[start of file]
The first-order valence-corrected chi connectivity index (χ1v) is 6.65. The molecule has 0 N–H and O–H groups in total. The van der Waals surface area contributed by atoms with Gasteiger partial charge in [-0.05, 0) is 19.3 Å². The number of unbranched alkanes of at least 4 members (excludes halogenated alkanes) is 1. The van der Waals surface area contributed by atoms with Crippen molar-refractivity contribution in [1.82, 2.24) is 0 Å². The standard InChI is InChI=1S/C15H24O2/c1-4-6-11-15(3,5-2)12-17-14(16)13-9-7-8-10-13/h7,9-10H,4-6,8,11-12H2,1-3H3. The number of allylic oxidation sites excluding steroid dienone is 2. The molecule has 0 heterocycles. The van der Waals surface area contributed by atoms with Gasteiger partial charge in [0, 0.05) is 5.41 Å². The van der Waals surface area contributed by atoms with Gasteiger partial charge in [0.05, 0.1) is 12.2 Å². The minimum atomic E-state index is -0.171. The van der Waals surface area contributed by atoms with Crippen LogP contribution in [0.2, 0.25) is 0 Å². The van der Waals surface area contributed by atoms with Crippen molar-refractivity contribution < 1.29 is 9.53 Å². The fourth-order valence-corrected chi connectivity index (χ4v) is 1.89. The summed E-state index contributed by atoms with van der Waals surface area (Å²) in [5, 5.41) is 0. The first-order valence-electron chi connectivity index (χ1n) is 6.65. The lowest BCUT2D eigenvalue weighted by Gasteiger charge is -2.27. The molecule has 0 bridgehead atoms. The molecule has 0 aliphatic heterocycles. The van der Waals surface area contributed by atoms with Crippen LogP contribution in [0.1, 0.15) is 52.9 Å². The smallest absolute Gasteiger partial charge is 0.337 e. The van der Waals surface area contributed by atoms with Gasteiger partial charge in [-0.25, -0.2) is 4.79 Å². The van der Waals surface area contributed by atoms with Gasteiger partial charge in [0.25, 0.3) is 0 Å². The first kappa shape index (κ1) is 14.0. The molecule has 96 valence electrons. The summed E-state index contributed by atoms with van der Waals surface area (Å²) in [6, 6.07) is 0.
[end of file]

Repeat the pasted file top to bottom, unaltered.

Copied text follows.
The first-order valence-corrected chi connectivity index (χ1v) is 6.65. The molecule has 0 N–H and O–H groups in total. The van der Waals surface area contributed by atoms with Gasteiger partial charge in [-0.05, 0) is 19.3 Å². The number of unbranched alkanes of at least 4 members (excludes halogenated alkanes) is 1. The van der Waals surface area contributed by atoms with Crippen molar-refractivity contribution in [1.82, 2.24) is 0 Å². The standard InChI is InChI=1S/C15H24O2/c1-4-6-11-15(3,5-2)12-17-14(16)13-9-7-8-10-13/h7,9-10H,4-6,8,11-12H2,1-3H3. The number of allylic oxidation sites excluding steroid dienone is 2. The molecule has 0 heterocycles. The van der Waals surface area contributed by atoms with Gasteiger partial charge in [0, 0.05) is 5.41 Å². The van der Waals surface area contributed by atoms with Gasteiger partial charge in [0.05, 0.1) is 12.2 Å². The minimum atomic E-state index is -0.171. The van der Waals surface area contributed by atoms with Crippen LogP contribution in [0.2, 0.25) is 0 Å². The van der Waals surface area contributed by atoms with Crippen molar-refractivity contribution < 1.29 is 9.53 Å². The fourth-order valence-corrected chi connectivity index (χ4v) is 1.89. The summed E-state index contributed by atoms with van der Waals surface area (Å²) in [5, 5.41) is 0. The first-order valence-electron chi connectivity index (χ1n) is 6.65. The lowest BCUT2D eigenvalue weighted by Gasteiger charge is -2.27. The molecule has 0 bridgehead atoms. The molecule has 0 aliphatic heterocycles. The van der Waals surface area contributed by atoms with Crippen LogP contribution in [0.1, 0.15) is 52.9 Å². The smallest absolute Gasteiger partial charge is 0.337 e. The van der Waals surface area contributed by atoms with Gasteiger partial charge in [-0.25, -0.2) is 4.79 Å². The van der Waals surface area contributed by atoms with Gasteiger partial charge in [0.25, 0.3) is 0 Å². The first kappa shape index (κ1) is 14.0. The molecule has 96 valence electrons. The summed E-state index contributed by atoms with van der Waals surface area (Å²) in [6, 6.07) is 0.